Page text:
NCAA: Pay to Play or Bust
The National Collegiate Athletic Association (NCAA), then known as the Intercollegiate Athletic Association of the United States (IAAUS), was founded back in 1906 by President Theodore Roosevelt to regulate amateur collegiate sporting events after numerous injuries kept occurring in football games across the country.
As college athletics evolved and grew, problems with the NCAA started to arise. By the 1980’s, many collegiate sporting events were being televised, which was the NCAA’s largest source of income. Issues with the NCAA and money first came to the public attention in 1981 when the University of Oklahoma and the University of Georgia filed a lawsuit against the NCAA, as the NCAA was receiving all of the money from the televised games.
The NCAA was deemed a monopoly, which is illegal under the Sherman Antitrust act. The NCAA appealed all the way up to the US Supreme Court, where they lost the appeal to a vote of 7-2 in favor of the individual Universities.
One of the biggest controversies surrounding college athletics and the NCAA comes down to money. The athletes feel they deserve to be compensated for their hard work. Along with not paying the athletes, the NCAA does not even allow the individuals to make money off of their own likeness.
It’s time to question the future of the NCAA and the lack of a pay to play policy.
NCAA: Pay to Play or Bust
Late September 2019, California Governer Gavin Newsome signed a bill that permits college athletes in the state to get paid for their name, image, and likeness through endorsement deals, sponsorships, autograph signings, and other similar income opportunities.
NBA stars around the country, like LeBron James and Draymond Green, instantly took to social media to celebrate this huge accomplishment against the NCAA. Unfortunately, this bill doesn’t come into effect until January 1, 2023.
While it is a huge step forward, there is still a long way to go. The goal is that other states will also adapt their own ‘Pay to Play’ act in support of college athletes.
If more stats don’t adapt, or the NCAA doesn’t make a change where they voluntary pay the athletes, the future of the NCAA comes into question – especially for college basketball.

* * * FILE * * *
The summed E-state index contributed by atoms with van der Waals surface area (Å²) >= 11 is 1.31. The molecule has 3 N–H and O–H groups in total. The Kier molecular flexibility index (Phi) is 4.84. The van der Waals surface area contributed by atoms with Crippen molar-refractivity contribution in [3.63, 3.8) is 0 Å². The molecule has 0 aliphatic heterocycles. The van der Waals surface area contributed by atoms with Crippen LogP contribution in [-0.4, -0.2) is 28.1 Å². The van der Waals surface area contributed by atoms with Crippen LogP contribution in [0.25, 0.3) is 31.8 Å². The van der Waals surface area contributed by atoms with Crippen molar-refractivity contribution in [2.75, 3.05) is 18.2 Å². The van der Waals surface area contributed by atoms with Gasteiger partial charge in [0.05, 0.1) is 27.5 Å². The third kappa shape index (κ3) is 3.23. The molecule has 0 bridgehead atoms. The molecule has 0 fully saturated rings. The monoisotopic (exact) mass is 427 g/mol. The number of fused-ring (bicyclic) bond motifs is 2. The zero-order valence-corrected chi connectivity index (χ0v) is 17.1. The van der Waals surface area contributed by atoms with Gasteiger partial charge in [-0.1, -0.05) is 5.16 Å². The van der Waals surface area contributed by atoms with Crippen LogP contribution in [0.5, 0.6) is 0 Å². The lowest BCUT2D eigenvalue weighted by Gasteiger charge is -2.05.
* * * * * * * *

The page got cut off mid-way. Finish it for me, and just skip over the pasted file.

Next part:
In the past, the traditional route to get to the NBA was to play in a good college basketball program, get noticed by scouts, and get drafted. Unless you were a high school standout, playing NCAA basketball was the only way to get yourself noticed and get drafted into the league.
Now there are other options.
International Basketball on the Rise
Every year, more and more players are being drafted from overseas leagues. The league currently has 108 international players, and the number will continue to rise.
A huge step forward for international basketball was when high school phenom RJ Hampton shocked the world and decided to pass on college and play overseas. He signed with the Australian National Basketball League’s (NBL) New Zealand Breakers. Also joining him in the NBL is a future top NBA draft pick, LaMelo Ball.
"I'm trying to be the No. 1 pick for the 2020 draft."
— ESPN (@espn) June 17, 2019
With scouts keeping a close eye on international basketball now, these two young players will have a chance to develop their game while focusing on basketball at all times, all while getting paid to play – both of which the NCAA can’t offer.
NCAA’s Poor Treatment of James Wiseman
Another thing bringing the NCAA down is the recent acts against James Wiseman, a basketball player for the University of Memphis.
Prior to Wiseman enrolling at the University of Memphis, and prior to Penny Hardaway accepting a role as Head Coach of the Memphis Tigers, Hardaway gave Wiseman’s family $11,500 to move into a better living situation in Memphis.
The NCAA was made aware of this and suspended Wiseman for 12 games and are forcing him to donate $11,500 to a charity of his choice. Wiseman appealed, but the NCAA upheld their decision.
With the NCAA losing more and more public support by the day, and international basketball on the rise, it’s time for the NCAA to start a pay to play policy to stay relevant.
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